Post-Project Shop Reset; Optimizing the Small Shop
The following covers two areas: getting my shop ready for the next project, and optimizing the small shop.
We each have our procedures; one of mine is that after every project, I reset the shop. The reset includes re-touching each tool that I’ve used, and performing whatever cleaning, oiling, sharpening, and re-aligning is appropriate. Also, within my relatively small shop, where everything is on wheels, other than my Table Saw and Jointer/Planer, getting the equipment back to where it belongs.
- Re-sharpening chisels and planes;
- Re-positioning mobile equipment;
- Blowing-down the Shop with a leaf-blower;
- Re-checking square on all equipment;
- Checking all jigs & fixtures used during the build;
- Oiling threads – I have an old-old practice of applying 3-1 oil whenever I expose a thread; this includes my router table collet; changing-out a Table Saw blade; or open-up a hand-plane.
- Scraping-down the bench and clamps– of accumulated glue and finish.
- Replenishing Supplies – a checklist of sanding paper, painter’s tape (that I use for glue-ups), finishes (Sealcoat and Deft Acrylic, primarily); safety supplies (bandaids, and more bandaids; and dust masks, for example); and other consumables.
- Cleaning-out my shop-vac (fronted by a mini-cyclone); and checking the main dust collection bin.
- De-gunking Table Saw & Bandsaw blades;
- Cleaning-out the dust from table saw, router table, bandsaw cabinets;
- Checking router bits for sharpness and accumulated grim.
Optimizing the Small Shop
I have a long-standing practice of re-evaluating what is in my shop.
It seems that each of my builds include arcs or tapers, which results in a lot of cutoff or waste pieces – these accumulate quickly and are inherently difficult to stack or store efficiently. Typically, I square-up large pieces (and store these on overhead racks or hangers), and, placing the remaining trim pieces in outdoor (closeable) bins – these become the holiday firewood, if not used in shop between now and then. Typically, I use cut-offs for jigs and dowel-pins; or inlay, if possible.
Selling-off under-used tools & equipment.
Space-wise, I can’t afford to pack-rat my shop-space. I’m not sentimental when it comes to tools. My sunset rules going to Craigslist are:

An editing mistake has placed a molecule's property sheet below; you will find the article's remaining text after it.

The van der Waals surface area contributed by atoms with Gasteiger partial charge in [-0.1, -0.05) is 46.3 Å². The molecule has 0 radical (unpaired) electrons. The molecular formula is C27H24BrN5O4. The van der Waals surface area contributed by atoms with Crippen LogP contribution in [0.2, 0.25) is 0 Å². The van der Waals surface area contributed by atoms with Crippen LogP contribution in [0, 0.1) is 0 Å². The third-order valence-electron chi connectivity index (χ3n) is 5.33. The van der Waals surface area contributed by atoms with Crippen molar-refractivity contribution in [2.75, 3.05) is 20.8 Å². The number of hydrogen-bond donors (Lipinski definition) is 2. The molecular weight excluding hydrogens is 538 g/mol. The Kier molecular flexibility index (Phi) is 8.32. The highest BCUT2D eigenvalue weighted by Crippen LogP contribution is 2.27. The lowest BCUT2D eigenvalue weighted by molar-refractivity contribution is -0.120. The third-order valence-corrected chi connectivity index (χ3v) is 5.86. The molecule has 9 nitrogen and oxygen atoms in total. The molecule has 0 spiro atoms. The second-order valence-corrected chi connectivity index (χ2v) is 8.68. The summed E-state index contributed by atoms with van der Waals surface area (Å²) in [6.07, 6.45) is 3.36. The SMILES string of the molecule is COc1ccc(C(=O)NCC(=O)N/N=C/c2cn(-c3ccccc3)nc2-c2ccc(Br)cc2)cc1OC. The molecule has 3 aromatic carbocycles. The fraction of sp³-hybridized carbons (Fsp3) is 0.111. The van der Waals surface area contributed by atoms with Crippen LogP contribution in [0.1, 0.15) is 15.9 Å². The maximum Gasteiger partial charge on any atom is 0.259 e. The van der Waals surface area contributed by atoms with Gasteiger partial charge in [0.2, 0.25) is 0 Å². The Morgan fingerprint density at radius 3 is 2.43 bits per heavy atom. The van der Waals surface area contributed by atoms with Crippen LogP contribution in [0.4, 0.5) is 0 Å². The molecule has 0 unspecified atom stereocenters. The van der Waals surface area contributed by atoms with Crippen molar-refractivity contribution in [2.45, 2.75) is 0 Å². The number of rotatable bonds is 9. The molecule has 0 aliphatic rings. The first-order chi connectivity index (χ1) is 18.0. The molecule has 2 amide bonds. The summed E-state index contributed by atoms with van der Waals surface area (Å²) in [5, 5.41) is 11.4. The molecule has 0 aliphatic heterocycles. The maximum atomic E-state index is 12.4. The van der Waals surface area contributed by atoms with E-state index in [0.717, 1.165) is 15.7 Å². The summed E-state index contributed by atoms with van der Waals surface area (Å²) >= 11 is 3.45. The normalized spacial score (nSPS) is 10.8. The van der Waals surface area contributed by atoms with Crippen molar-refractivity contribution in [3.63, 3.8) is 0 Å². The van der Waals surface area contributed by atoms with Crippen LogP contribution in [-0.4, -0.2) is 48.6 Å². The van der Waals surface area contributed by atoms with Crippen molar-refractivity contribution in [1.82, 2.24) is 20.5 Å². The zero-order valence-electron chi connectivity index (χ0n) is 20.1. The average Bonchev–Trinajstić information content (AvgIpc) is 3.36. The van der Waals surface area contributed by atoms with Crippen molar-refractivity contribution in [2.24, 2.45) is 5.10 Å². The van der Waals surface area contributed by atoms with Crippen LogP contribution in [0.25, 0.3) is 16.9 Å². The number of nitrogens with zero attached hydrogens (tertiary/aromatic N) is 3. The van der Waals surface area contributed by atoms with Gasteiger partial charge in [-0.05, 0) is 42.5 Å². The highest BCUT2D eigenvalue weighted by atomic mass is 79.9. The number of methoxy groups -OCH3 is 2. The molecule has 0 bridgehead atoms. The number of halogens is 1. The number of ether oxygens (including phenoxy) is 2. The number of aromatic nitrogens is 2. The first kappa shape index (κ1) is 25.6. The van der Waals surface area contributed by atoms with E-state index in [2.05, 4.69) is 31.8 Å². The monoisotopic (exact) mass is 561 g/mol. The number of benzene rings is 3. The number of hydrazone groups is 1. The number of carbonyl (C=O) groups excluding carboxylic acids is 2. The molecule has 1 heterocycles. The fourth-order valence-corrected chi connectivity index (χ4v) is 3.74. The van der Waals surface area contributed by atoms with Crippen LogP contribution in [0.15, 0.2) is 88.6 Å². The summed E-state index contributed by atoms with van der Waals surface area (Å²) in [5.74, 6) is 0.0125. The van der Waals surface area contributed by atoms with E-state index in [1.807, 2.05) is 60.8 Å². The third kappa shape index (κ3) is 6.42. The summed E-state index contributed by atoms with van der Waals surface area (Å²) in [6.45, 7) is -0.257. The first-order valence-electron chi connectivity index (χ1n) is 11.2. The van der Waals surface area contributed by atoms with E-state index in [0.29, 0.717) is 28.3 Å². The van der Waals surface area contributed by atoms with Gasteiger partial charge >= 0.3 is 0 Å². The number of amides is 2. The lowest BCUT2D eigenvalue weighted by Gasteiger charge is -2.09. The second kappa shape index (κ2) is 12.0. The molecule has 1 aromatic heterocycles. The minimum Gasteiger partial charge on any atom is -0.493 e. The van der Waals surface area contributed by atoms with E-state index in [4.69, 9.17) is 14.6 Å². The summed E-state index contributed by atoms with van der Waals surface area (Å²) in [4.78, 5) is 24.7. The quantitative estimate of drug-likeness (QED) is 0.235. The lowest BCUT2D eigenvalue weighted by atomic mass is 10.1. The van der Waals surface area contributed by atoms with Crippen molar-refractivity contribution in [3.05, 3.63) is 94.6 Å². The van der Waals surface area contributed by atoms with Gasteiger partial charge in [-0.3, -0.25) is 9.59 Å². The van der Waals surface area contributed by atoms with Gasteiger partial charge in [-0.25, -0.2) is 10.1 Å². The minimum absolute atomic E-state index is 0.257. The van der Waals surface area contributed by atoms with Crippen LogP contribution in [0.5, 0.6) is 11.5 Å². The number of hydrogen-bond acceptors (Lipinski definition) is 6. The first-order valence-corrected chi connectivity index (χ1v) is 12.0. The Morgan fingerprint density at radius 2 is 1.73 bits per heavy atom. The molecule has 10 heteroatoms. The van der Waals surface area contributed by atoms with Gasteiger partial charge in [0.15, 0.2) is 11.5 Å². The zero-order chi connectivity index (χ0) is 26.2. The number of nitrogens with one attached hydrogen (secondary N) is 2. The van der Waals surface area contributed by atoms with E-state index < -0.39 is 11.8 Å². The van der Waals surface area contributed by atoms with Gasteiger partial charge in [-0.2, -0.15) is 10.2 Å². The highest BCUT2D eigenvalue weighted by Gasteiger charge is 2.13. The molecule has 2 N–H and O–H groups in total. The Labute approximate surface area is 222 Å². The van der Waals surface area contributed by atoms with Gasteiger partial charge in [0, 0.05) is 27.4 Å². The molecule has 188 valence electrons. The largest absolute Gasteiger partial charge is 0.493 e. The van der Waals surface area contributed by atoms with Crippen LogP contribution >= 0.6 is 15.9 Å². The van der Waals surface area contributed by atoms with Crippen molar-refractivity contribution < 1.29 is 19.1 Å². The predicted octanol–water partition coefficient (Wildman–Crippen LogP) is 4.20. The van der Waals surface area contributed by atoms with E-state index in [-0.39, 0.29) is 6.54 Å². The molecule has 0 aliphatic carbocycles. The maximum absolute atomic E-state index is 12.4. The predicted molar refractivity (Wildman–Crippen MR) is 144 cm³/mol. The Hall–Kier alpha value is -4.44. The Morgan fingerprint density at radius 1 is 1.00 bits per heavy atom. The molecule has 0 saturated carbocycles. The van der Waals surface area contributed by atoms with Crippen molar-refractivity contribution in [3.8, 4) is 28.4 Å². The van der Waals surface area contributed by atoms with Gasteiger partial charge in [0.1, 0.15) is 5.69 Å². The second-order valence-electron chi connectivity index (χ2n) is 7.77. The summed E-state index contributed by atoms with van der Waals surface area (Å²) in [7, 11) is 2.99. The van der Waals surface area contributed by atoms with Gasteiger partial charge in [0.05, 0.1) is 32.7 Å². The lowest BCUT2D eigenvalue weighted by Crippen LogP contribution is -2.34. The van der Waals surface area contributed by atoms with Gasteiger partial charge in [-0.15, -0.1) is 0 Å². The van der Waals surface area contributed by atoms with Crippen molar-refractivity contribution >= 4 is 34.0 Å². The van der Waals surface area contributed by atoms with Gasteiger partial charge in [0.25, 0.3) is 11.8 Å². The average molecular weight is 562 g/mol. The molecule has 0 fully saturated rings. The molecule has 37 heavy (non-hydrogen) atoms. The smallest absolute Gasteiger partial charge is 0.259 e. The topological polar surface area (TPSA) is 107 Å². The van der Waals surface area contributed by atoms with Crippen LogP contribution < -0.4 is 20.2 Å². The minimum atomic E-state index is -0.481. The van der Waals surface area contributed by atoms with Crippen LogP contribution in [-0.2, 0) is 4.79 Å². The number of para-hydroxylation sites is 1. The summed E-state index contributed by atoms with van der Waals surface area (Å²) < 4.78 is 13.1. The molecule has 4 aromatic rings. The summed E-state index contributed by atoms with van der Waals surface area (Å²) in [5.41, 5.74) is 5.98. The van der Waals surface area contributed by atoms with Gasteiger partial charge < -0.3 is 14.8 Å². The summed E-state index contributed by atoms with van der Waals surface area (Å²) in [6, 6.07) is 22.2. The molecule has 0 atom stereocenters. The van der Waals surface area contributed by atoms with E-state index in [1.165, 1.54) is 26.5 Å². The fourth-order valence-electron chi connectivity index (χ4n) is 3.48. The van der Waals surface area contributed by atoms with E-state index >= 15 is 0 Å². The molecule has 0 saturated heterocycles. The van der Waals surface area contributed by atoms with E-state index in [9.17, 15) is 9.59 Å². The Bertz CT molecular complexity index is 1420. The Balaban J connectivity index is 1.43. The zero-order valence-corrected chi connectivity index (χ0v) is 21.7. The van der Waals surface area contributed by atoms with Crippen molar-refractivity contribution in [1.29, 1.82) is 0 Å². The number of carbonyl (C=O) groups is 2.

Hand-tools: 1 year;
Hand power tools: 2 years;
Equipment (such as a router table; a drum sander, …) 3 years.
I err on the side of getting rid of scraps and unused jigs and finishes, getting rid of clutter, purging things that I once thought was a great idea or useful. If you have the space to store all of this stuff… you are fortunately, I guess… I don’t have that luxury. This purging approach would be expensive if I was cavalier in purchasing them, to begin with.
Tool & Equipment Purchases
I believe that quality is expensive, once; and prefer to have a small, select group of tools that will stand the use and abuse within the shop; tools that hold the tolerances, meet the power demands, and may be used in-conjunction with something else (the 1+1=3 concept). I’m not professing that expensive tools are necessarily the best value. For me, Bosch is typically a good alternative to Festool; yet, I’m willing to pay for a Festool Domino, as most of my work is mortise & tenon; and, willing to pay for a Fein angle grinder, rather than a less industrial grade, less ergonomic alternative (having burned through a few other brands); and, I invested in a stationary Oscillating Spindle sander after consuming three DIY models.
Whenever I think I need something, I wait to buy; and fret-over what it is that’s driving my thoughts.
For stationary equipment, I started with a counter-intuitive approach. Recently, I up-graded to a sliding table saw, and a large jointer/planer combination. For a small shop, these would seem to consume precious real estate. In reality, the incremental footprints are not that alarming: the slider isn’t that much more than a cabinet saw (you just have to move the sliding table a few dozen times), and it doubles as a precise cut-off/miter-saw (so you don’t need that tool, or the 10’+ cut-off table). The jointer/planer combo has simply raised the bar, relative to my standalone 6” jointer and portable planer. I process extensive hardwoods. The larger jointer and planer (individually and collectively) power-through these exotics.
I’m not advocating any piece of equipment; nor the Festools or Felders of the woodworking world. I am advocating that individually, we should tune our shops, keep them simple, safe, and productive; and see our tools and equipment as an executable extension of our accumulated craftmanship.